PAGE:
ST. PAUL, Minn. (AP) — State regulators who three years ago issued an air quality permit for a proposed copper-nickel mine in northwestern Minnesota stood by their decision in a report released Monday that said the mine did not provide misleading information on its plans.
The Minnesota Pollution Control Agency report is a blow to several environmental groups and the Fond du Lac Band of Lake Superior Chippewa, although it does not clear the way for construction. Other major permits remain up in the air because of ongoing court cases or administrative work.
Even so, PolyMet CEO Jon Cherry said the action on the air permit “moves us one big step closer” to building the estimated $1 billion mine, which he said will contribute “numerous economic benefits to northeast Minnesota along with a U.S.-based supply of metals crucial for the transition to a greener economy.”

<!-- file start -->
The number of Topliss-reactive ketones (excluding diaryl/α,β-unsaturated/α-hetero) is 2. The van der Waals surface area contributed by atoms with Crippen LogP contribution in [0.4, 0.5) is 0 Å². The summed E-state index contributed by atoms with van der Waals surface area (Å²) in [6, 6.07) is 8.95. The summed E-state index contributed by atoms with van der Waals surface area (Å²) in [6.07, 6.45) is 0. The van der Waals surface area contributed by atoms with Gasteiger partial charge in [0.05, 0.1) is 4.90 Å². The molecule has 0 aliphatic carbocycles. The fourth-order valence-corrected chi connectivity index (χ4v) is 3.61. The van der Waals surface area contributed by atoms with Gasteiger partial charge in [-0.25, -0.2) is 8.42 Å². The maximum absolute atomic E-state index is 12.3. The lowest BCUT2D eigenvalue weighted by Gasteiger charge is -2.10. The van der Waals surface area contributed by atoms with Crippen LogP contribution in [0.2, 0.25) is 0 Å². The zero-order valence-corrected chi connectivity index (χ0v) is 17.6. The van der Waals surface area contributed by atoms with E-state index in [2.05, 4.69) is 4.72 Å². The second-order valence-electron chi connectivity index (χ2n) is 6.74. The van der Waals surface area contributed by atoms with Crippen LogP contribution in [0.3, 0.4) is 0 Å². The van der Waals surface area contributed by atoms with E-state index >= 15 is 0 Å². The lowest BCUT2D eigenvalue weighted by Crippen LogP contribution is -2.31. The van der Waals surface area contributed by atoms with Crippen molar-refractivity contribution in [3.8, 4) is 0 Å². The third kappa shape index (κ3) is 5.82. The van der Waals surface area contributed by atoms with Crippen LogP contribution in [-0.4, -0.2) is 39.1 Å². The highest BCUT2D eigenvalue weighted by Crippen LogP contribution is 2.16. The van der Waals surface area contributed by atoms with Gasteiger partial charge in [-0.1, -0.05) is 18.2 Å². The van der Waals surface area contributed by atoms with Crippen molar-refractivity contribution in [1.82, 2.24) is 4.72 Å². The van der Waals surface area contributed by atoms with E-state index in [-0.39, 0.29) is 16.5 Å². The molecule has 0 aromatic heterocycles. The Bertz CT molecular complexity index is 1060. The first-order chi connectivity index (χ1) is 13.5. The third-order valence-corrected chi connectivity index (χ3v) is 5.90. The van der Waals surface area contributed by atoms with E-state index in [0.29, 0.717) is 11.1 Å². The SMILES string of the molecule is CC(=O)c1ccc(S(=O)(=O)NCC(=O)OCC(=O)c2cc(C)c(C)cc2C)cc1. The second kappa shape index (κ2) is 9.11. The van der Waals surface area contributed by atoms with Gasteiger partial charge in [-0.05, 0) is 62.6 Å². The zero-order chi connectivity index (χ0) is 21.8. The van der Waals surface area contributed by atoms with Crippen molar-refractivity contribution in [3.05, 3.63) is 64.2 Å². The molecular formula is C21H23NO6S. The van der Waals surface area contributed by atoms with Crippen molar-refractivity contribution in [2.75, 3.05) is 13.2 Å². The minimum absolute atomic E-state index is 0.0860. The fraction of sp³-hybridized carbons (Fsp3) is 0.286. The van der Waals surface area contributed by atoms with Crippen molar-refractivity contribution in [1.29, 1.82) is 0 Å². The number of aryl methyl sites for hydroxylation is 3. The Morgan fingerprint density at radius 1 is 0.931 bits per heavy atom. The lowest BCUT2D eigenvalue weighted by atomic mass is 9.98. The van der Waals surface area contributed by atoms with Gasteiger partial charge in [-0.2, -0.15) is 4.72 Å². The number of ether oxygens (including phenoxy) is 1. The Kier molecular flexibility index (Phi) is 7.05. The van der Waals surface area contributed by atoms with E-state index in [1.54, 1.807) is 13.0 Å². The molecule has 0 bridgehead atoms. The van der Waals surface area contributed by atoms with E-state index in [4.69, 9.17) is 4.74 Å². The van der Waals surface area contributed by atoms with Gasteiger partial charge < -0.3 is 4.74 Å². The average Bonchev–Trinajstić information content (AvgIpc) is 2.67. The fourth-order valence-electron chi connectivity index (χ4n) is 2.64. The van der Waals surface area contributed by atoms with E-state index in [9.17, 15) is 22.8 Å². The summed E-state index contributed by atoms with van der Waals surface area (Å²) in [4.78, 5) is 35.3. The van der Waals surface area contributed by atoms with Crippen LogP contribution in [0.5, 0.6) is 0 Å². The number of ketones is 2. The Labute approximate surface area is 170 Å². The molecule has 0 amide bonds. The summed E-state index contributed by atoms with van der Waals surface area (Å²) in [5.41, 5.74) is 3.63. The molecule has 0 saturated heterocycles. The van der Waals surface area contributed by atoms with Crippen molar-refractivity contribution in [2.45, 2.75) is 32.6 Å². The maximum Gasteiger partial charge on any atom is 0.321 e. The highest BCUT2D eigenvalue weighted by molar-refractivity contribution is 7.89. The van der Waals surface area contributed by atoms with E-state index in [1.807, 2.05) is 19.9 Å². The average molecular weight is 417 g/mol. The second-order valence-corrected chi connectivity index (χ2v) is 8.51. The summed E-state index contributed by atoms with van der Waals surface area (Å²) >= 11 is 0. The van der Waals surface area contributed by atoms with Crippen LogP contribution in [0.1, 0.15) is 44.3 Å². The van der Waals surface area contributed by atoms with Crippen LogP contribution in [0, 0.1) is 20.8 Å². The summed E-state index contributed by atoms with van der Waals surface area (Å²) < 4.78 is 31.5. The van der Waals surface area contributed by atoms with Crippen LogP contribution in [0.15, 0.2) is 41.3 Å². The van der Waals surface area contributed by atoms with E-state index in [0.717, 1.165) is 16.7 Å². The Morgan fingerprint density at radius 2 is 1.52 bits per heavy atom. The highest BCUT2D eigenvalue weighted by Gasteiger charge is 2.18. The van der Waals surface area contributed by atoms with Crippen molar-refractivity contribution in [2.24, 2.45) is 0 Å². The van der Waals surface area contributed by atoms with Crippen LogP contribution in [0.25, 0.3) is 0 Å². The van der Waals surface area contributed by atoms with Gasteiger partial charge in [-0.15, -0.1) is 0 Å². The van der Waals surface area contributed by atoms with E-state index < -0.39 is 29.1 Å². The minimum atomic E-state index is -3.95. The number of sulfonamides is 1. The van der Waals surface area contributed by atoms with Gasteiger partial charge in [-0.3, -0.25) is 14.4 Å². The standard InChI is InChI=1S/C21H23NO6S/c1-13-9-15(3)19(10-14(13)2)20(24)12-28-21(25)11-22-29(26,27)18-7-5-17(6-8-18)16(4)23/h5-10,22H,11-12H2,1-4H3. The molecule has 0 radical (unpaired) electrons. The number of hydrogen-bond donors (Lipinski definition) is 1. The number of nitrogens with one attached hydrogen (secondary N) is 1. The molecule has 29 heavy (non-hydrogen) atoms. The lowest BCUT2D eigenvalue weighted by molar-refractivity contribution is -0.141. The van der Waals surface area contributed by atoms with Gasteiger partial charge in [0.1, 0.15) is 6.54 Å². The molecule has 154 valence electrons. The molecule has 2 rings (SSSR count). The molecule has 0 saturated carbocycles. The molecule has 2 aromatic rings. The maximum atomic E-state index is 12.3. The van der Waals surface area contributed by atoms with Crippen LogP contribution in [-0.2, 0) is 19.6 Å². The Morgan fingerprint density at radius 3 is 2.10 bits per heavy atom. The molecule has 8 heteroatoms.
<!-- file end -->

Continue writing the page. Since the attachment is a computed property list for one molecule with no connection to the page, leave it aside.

PolyMet’s air permit has traveled through the state courts, up to the Minnesota Supreme Court and back again to the Appeals Court. The Appeals Court earlier this year ordered the state regulators to further review whether the company engaged in “sham permitting.”
Opponents had argued that PolyMet planned to build a much larger mine that would cause more pollution than stated under the air permit.
“We are disappointed that the Minnesota Pollution Control Agency has once again failed to conduct a rigorous investigation into the facts surrounding the size and scale of PolyMet’s true mining plans as shared with investors and securities regulators,” said JT Haines, spokesman for the Minnesota Center for Environmental Advocacy.
The 21-page opinion said that if PolyMet does decide to expand, it would need to go through a new permitting process, which would include public notice and comment. The agency “retains robust enforcement authority,” the report said.
St. Paul-based PolyMet is majority owned by Glencore in Switzerland.